It sounded like a toilet being catapulted into a brick wall. I was walking down the street in Portland, Oregon, where I traveled last week to meet with friends from across the US and Canada who work at newspapers like DigBoston, and suddenly my whole existence flashed before my eyes.
As far as the roughly five of us who stood there shaking after narrowly escaping death could tell, a significantly large potted plant had just plunged from the roof of a 15-story building above us, landing feet away from me and a couple of others. I don’t know too much about physics or brain trauma, but I’m pretty sure it would have killed or maimed one of us had contact been made.
I can’t recall too much from the next 10 or so seconds, other than that we all kind of stood there staring at each other, happy to be breathing. I passed the joint that I had already been smoking to a guy wearing a chef’s apron, and without flinching he accepted the cone and filled his lungs with relief. He then passed it back, and we both looked at the sky with a mutual horror in knowing that at any moment, even in the middle of a dream stroll through amazing Portland hopping between weed dispensaries and taco stands, some asshole’s flying garden may decapitate your lifted ass.
There’s no way I can know for sure, but I probably risk life and limb whenever I walk out the door, and for sure when I ride on the Red Line into work. Still this one felt like something different; it was the kind of brush with death that could spur someone to discover God, or which at least gets one to seriously consider what they’re doing on this planet. I personally started to think about everybody who I would have wanted to say bye to and taking stock of all the petty nonsense that drives me insane when I should just be chilling the hell out and appreciating my family and friends.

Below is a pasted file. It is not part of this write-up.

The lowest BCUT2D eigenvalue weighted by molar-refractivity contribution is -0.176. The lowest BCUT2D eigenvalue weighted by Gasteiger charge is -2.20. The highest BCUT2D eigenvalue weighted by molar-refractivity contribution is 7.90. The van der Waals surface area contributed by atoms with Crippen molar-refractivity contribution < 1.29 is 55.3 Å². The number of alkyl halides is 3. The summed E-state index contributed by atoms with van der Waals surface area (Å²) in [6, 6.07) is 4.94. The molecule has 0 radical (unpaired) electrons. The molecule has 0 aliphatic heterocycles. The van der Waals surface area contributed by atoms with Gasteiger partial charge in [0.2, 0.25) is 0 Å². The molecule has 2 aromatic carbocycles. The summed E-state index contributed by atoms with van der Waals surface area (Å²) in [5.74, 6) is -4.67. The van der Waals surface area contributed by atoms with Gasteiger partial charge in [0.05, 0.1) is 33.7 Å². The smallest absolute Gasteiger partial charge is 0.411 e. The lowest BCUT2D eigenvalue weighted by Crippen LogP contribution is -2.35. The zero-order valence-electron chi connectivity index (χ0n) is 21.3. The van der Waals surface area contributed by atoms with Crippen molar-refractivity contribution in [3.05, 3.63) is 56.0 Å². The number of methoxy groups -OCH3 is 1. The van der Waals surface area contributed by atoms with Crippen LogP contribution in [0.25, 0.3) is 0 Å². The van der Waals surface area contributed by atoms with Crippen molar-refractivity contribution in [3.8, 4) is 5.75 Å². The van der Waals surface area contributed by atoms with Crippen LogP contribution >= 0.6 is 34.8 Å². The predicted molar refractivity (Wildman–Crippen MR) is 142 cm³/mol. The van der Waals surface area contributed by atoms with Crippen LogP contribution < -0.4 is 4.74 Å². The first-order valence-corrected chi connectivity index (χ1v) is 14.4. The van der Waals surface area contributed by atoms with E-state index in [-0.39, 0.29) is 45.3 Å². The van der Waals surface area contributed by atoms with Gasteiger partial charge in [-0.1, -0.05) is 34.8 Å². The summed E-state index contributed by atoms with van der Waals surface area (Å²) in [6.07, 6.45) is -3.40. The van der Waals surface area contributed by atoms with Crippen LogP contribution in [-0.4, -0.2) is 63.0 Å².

As for what it all meant cosmically… I racked my brain, and it turns out that despite whatever trauma I endured from my extremely close call, I’m still far too pragmatic to read too much into any spiritual hunches. The most I’m willing to concede is that it would have really been a hoot if a lifelong pothead like yours truly, while floating in a cloud of berries on a sidewalk in the cannabis Xanadu of Portland, got hit in the head with a pot.
A Queens, NY native who came to New England in 2004 to earn his MA in journalism at Boston University, Chris Faraone is the editor and co-publisher of DigBoston and a co-founder of the Boston Institute for Nonprofit Journalism. He has published several books including 99 Nights with the 99 Percent, and has written liner notes for hip-hop gods including Cypress Hill, Pete Rock, Nas, and various members of the Wu-Tang Clan.